• the Minnesota Multiphasic Personality Inventory (MMPI), or the revised MMPI-2, composed of several hundred “yes or no” questions, and
• the Rorschach (the “inkblot test”), composed of several cards of inkblots—you simply give a description of the images and feelings you experience in looking at the blots.
Specific clinical tests attempt to measure specific clinical matters, such as your current level of anxiety or depression.
sychological tests are usually administered and interpreted by a psychologist because studies in psychopathology, along with academic courses and supervision in psychological testing, are an integral part of the doctoral degree in clinical psychology. A counselor who has had the appropriate academic courses and supervision may administer occupational tests or achievement and aptitude tests, but most counselors have not received the training to administer personality tests. Academic courses and supervision in psychological testing are usually not a part of a psychiatrist’s medical training, so most psychiatrists can ethically administer only some specific clinical tests that are straight-forward check-lists of symptoms.
Of course, ethics is one thing, and the desire to make money is another thing. Therefore you will often find individuals offering to do all kinds of psychological testing—especially on the Internet—even when they lack the professional training to administer and interpret such tests. So, as in all things, buyer beware.
Sometimes a psychologist who runs a clinic or has a private office will use legally registered assistants (in California these persons are called
“psychological assistants” or “registered psychologists”) or student interns to administer and score psychological tests under his or her direct supervision. As I have seen personally (as a result of my own training), this “supervision” can vary from highly concerned and ethical involvement with assistants to nothing more than a “rubber stamp” signature on the final report. There’s no way for the consumer to know how much the psychologist has actually been involved in the whole process. But as a consumer you have the right to be fully informed about the training and credentials of any assistant with whom you have contact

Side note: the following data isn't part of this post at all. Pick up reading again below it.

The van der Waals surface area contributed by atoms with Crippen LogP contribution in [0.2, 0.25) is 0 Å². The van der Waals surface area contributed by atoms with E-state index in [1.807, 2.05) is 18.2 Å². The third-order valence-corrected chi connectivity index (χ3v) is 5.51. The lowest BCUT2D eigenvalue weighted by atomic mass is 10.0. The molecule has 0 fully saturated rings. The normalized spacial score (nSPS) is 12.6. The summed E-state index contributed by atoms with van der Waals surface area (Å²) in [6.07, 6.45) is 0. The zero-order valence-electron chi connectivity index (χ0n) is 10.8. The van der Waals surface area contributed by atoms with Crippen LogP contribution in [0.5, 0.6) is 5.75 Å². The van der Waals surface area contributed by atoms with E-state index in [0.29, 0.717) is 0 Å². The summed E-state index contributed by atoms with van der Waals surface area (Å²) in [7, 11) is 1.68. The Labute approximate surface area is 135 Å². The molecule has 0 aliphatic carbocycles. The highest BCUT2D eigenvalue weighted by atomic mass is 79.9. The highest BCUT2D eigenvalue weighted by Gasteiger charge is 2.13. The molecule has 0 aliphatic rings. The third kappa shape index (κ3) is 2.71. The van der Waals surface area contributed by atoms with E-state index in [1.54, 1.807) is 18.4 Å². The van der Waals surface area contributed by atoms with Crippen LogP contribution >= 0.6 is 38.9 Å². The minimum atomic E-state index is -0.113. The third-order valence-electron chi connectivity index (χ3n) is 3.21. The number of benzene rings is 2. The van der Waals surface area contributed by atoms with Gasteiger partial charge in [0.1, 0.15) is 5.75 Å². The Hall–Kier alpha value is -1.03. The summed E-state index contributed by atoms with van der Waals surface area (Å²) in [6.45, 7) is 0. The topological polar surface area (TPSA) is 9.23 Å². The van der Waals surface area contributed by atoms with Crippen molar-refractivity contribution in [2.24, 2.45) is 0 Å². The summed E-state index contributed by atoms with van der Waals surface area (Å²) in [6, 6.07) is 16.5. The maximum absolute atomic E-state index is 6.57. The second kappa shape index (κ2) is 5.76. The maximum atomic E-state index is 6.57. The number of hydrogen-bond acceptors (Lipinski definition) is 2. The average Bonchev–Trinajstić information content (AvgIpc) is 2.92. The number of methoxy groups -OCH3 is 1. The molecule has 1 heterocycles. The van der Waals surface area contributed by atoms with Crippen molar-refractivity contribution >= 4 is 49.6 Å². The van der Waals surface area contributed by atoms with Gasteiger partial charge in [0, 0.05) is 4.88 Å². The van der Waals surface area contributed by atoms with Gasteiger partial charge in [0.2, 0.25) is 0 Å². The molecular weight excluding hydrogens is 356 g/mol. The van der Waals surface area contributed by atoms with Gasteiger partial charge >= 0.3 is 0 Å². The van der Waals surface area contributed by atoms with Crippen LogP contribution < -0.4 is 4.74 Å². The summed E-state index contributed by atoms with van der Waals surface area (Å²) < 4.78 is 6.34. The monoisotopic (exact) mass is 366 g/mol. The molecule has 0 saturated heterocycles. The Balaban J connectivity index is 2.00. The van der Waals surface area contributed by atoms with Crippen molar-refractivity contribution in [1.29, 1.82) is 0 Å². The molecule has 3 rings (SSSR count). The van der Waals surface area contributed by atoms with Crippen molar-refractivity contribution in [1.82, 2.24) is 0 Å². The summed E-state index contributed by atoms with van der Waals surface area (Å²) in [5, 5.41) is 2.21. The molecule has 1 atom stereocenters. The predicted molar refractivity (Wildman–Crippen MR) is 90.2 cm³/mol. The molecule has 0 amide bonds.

Justification for using tests
Psychological tests were created for three main reasons, all of which are interconnected:
It’s easier to get information from tests than by clinical interview. Most people won’t talk about this, but, believe it or not, many psychologists are rather inept at dealing with people, and so it’s a great relief to them to be able to administer a test rather than conduct a competent interview. Thankfully, such psychologists tend to specialize in testing (or research, or teaching) rather than psychotherapy. Think about this if ever you find yourself sitting in front of a steely-eyed psychologist while being given a battery of psychological tests.
The information from tests is more scientifically consistent than the information from a clinical interview. If a psychologist is simply trying to arrive at a diagnosis to help determine the course of psychotherapy, an interview is just fine. But when decisions have to be made about legal matters, disability issues, and so on, then the standardized information from tests allows one person to be directly compared with others, and it makes things more fair.
It’s harder to get away with lying on a test than in a clinical interview. Many tests have multiple “alarms” that go off when a test taker tries to lie. And some tests, such as the Rorschach (the “inkblot test”) don’t even give a clue as to what preferred, or healthy, responses might be, so it’s pretty much impossible to make yourself “look good” by fabricating deceptive answers to a test like this.